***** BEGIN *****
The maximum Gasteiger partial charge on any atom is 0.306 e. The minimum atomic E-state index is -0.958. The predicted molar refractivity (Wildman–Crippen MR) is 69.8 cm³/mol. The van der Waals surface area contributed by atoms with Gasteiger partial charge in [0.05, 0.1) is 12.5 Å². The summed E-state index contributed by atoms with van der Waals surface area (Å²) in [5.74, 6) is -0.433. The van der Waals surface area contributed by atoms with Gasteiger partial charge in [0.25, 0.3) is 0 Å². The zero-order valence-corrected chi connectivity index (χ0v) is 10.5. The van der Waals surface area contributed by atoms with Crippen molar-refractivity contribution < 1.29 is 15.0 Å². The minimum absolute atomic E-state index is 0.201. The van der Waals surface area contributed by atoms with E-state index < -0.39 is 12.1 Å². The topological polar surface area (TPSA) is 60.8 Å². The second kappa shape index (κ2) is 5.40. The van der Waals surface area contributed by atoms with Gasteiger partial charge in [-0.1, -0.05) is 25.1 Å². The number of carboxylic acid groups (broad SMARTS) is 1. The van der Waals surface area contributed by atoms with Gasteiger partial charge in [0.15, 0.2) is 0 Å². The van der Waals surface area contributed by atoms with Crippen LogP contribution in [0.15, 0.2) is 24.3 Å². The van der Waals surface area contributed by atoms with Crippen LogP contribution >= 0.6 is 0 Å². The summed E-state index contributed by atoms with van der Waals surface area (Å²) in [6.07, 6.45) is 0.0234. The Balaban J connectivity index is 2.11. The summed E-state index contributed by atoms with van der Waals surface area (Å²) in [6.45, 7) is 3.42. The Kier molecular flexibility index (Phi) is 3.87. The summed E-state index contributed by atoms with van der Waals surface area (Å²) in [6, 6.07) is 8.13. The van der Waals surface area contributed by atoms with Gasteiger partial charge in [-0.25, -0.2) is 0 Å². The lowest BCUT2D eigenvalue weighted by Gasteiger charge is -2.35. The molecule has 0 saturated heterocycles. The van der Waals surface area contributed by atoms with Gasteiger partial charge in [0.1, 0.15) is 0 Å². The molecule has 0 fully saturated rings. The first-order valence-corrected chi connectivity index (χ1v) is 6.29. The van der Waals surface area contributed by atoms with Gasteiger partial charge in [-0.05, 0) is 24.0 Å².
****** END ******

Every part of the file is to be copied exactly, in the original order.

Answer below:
The maximum Gasteiger partial charge on any atom is 0.306 e. The minimum atomic E-state index is -0.958. The predicted molar refractivity (Wildman–Crippen MR) is 69.8 cm³/mol. The van der Waals surface area contributed by atoms with Gasteiger partial charge in [0.05, 0.1) is 12.5 Å². The summed E-state index contributed by atoms with van der Waals surface area (Å²) in [5.74, 6) is -0.433. The van der Waals surface area contributed by atoms with Gasteiger partial charge in [0.25, 0.3) is 0 Å². The zero-order valence-corrected chi connectivity index (χ0v) is 10.5. The van der Waals surface area contributed by atoms with Crippen molar-refractivity contribution < 1.29 is 15.0 Å². The minimum absolute atomic E-state index is 0.201. The van der Waals surface area contributed by atoms with E-state index < -0.39 is 12.1 Å². The topological polar surface area (TPSA) is 60.8 Å². The second kappa shape index (κ2) is 5.40. The van der Waals surface area contributed by atoms with Gasteiger partial charge in [-0.1, -0.05) is 25.1 Å². The number of carboxylic acid groups (broad SMARTS) is 1. The van der Waals surface area contributed by atoms with Gasteiger partial charge in [0.15, 0.2) is 0 Å². The van der Waals surface area contributed by atoms with Crippen LogP contribution in [0.15, 0.2) is 24.3 Å². The van der Waals surface area contributed by atoms with Crippen LogP contribution >= 0.6 is 0 Å². The summed E-state index contributed by atoms with van der Waals surface area (Å²) in [6.07, 6.45) is 0.0234. The Balaban J connectivity index is 2.11. The summed E-state index contributed by atoms with van der Waals surface area (Å²) in [6.45, 7) is 3.42. The Kier molecular flexibility index (Phi) is 3.87. The summed E-state index contributed by atoms with van der Waals surface area (Å²) in [6, 6.07) is 8.13. The van der Waals surface area contributed by atoms with Gasteiger partial charge in [-0.25, -0.2) is 0 Å². The lowest BCUT2D eigenvalue weighted by Gasteiger charge is -2.35. The molecule has 0 saturated heterocycles. The van der Waals surface area contributed by atoms with Gasteiger partial charge in [0.1, 0.15) is 0 Å². The molecule has 0 fully saturated rings. The first-order valence-corrected chi connectivity index (χ1v) is 6.29. The van der Waals surface area contributed by atoms with Gasteiger partial charge in [-0.05, 0) is 24.0 Å².